“I didn’t want Marquise looking over his shoulder every snap, and I wanted Mitch knowing that he was going in at this point,” Fedora said. “Not, ‘You’re going to go in, oh I don’t like this situation, well maybe next series, now the series after that,’ and then you don’t get him in. We were going to bite the bullet and he’s going in on the third series.
“Whether he eventually wins the job or he’s the second-team guy, now he has meaningful reps, so if something does happen to Marquise, we can roll with him.”
The rotation was awkward and never worked. Coaches reassured Trubisky that it was fine if a series ends in a punt, but naturally Trubisky pressed trying to make his mark with his opportunity. He completed just 54% of his passes and had as many touchdowns (four) as interceptions. With a historically bad defense—the Heels lost four games in a seven-game stretch by giving up 70, 50, 50 and 47 points—and Trubisky struggling to get comfortable, Fedora abandoned the rotation and the Tar Heels stuck with Williams in a forgettable 6–7 season.
With Williams leading the way on the field for the rest of that season, Trubisky kept busy in the weightroom. He came to Carolina at 195 pounds and played the 2016 season between 220-225 pounds with lean muscle gained from the gym. Before the December Sun Bowl against Stanford, Trubisky was doing 350-pound power cleans easily.
“That really propelled him into that offseason that hey I’m going to go win this job,” Heckendorf said. “We came into the offseason and I told him if you want this job, you have to go get it. He had this feeling that, ‘I’m not going to let this happen again. I’m going to be ready to lead this team going forward.’”
Well, about that…
By most accounts, Trubisky was the better quarterback in the fall leading up to the start of the 2015 season and would have been the starter in a vacuum. But the truth was that Trubisky had to be demonstrably better than Williams to get the job for three reasons. First, Williams had 19 starts to Trubisky’s zero. Second, Williams was one of the lone offensive bright spots from the previous year and boasted the charisma and leadership qualities the team needed. And finally, benching a fifth-year senior quarterback from Charlotte to start the year likely wouldn’t have played well back in UNC’s biggest recruiting hub.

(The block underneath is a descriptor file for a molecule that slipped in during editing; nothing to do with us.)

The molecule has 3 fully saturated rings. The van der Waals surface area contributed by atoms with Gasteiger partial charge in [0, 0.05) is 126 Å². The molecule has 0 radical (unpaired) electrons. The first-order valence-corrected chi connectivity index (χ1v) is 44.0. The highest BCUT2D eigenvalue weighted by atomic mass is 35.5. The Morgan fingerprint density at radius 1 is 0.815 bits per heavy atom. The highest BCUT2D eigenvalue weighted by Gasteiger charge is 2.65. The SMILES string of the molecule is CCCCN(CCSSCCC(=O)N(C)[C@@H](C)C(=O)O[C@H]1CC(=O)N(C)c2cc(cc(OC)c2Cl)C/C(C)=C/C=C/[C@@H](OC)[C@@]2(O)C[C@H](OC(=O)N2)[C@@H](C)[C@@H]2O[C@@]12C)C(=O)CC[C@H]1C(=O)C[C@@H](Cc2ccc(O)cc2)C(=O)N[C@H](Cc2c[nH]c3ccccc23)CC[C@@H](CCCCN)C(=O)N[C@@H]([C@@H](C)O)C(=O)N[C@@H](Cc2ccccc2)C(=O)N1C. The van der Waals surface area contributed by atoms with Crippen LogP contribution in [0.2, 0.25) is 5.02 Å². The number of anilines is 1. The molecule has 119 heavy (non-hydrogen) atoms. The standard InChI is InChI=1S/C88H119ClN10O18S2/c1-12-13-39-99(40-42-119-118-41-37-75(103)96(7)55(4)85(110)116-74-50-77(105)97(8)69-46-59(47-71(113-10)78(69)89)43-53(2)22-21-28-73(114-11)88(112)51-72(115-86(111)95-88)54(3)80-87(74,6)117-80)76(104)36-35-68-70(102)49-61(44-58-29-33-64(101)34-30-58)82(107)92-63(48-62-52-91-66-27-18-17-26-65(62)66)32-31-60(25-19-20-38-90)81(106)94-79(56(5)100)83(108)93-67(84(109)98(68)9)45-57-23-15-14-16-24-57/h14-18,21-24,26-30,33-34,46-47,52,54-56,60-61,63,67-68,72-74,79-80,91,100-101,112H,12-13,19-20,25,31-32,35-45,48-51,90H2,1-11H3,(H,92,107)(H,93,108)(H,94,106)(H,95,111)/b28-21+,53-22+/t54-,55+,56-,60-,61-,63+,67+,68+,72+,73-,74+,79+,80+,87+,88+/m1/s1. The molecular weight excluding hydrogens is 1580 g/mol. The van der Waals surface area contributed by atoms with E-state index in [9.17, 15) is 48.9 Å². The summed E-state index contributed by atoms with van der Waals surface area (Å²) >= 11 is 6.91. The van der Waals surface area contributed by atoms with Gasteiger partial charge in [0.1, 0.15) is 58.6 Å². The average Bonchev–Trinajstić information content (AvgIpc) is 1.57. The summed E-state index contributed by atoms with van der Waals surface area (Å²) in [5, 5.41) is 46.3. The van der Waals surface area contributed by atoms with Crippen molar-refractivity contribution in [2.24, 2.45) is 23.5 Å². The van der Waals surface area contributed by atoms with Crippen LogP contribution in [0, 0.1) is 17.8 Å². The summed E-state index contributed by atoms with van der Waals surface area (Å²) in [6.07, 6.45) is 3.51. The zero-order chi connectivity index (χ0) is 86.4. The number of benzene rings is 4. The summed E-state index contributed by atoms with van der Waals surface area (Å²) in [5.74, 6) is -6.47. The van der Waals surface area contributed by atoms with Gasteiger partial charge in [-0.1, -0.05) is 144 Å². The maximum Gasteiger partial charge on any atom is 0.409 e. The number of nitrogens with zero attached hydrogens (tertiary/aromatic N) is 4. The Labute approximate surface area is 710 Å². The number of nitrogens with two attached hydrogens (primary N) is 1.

There was some disagreement among the offensive staff members on Fedora’s decision but they went with it. The Tar Heels were on their way to a 3–1 record that season when Fedora yanked Williams midway through the win against Delaware because Williams was freelancing against the Blue Hens. Trubisky completed 17 of his 20 passes (with two drops) for 312 yards and four touchdowns and was named the ACC Offensive Back of the Week.
The following day Fedora told his staff that he was sticking with Williams so long as the senior would play within the offense the following week at Georgia Tech. Against the Yellow Jackets, the Tar Heels went down 21–0 in the first half, and there was a palpable feeling the offense would soon be turned over to Trubisky.